The OHC, through the Chairman, participated in a very successful National Rabies Stakeholder Forum in the Philippines, at which a target of 2016 was set for rabies elimination in that country.

The OHC has been a partner in the EU-funded CALLISTO project - a think tank on companion animal zoonotic diseases, which concluded in December 2014. Final outcomes from CALLISTO may be found on the dedicated website ( and will be published in a supplement issue of the Journal of Comparative Pathology. The recommendations from the project fall under five main categories: (1) demographics and tracing/movement of companion animals, (2) education and communication, (3) surveillance and infection control, (4) risk assessment, and (5) new tools for diagnosis, prevention and therapy.

Other One Health activities during this period included a presentation by the Chair during the global 'Who's Who in One Health' webinar organized by the U.S. One Health Commission. The Chair also participated in the 2015 global One Health webinar series organized as part of the activity of the Bayer Canine Vector Borne Diseases (CVBD) group.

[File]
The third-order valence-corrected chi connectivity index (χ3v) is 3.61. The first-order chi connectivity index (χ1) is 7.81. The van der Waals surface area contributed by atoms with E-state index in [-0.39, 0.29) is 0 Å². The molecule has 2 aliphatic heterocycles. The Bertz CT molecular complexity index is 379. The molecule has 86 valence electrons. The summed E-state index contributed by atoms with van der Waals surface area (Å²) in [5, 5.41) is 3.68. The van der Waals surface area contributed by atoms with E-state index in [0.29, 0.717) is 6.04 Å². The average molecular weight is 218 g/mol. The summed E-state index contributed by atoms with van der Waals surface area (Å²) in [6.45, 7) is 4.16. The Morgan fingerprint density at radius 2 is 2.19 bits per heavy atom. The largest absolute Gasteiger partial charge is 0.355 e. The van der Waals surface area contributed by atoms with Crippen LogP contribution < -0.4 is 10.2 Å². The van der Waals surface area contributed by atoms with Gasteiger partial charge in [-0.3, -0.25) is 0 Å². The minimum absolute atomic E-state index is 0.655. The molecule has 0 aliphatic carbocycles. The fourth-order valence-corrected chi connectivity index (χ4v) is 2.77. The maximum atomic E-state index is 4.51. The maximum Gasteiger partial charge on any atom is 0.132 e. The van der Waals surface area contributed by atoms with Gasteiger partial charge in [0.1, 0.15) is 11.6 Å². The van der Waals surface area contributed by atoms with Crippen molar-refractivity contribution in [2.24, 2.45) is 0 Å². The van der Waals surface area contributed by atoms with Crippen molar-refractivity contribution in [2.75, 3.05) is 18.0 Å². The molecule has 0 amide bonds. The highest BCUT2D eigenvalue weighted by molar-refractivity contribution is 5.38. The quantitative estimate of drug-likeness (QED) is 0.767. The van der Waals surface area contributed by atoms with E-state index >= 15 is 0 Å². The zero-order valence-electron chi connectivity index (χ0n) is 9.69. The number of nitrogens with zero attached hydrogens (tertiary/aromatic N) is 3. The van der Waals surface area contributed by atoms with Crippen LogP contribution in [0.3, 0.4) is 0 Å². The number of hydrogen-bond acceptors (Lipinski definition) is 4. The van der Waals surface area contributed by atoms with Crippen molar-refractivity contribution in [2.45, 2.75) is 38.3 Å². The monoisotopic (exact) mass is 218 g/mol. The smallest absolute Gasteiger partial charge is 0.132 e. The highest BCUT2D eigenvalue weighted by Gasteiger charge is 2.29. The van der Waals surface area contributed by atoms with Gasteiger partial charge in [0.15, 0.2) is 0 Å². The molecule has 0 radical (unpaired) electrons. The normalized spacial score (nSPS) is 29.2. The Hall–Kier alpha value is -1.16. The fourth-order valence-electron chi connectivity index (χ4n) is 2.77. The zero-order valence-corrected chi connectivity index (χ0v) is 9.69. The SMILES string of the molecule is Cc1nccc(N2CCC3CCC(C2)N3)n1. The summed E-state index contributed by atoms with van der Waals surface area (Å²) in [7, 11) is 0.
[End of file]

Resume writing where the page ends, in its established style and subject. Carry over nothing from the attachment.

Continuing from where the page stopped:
In October 2014 the Chair spoke at a One Health Conference on antimicrobial resistance held at the Royal Society of Medicine in London. This unique event brought together experts from the veterinary and human medical communities and was widely publicized with written papers published subsequently in the European Journal of Companion Animal Practice.2

At this Congress, the OHC is presenting the fifth WSAVA Global One Health Award to Dr Nalinika Obeyesekere, the head of the Blue Paw Trust in Sri Lanka, which has run successful rabies control programmes in Colombo for many years. During the meeting the committee will also select the winner of the WSAVA One Health Poster/Abstract Prize.

The Committee has ensured that One Health is represented in WSAVA Congress programmes, with a half-day stream during this 2015 Congress in Bangkok and a full-day stream planned for the 2016 Congress in Columbia.

The next face-to-face meeting of the committee takes place in Indianapolis during June 2015.

Further information and publications from the One Health Committee may be found on the OHC webpages and the OHC Facebook page.


The work of the OHC would not be possible without the support of our sponsorship consortium, which includes Bayer Animal Health, Elanco, Hills Pet Nutrition, MSD Animal Health, Merial, Nestle Purina and Zoetis.


1.  Takashima GK, Day MJ. Setting the One Health agenda and the human-companion animal bond. Int J Environ Res Public Health. 2014;11:11110–11120.

2.  Day MJ. One Health: bringing together human and veterinary medicine. Eur J Comp Anim Pract. 2014;24:74–84.


Speaker Information
(click the speaker's name to view other papers and abstracts submitted by this speaker)

M. Day
School of Veterinary Sciences
University of Bristol
Bristol, UK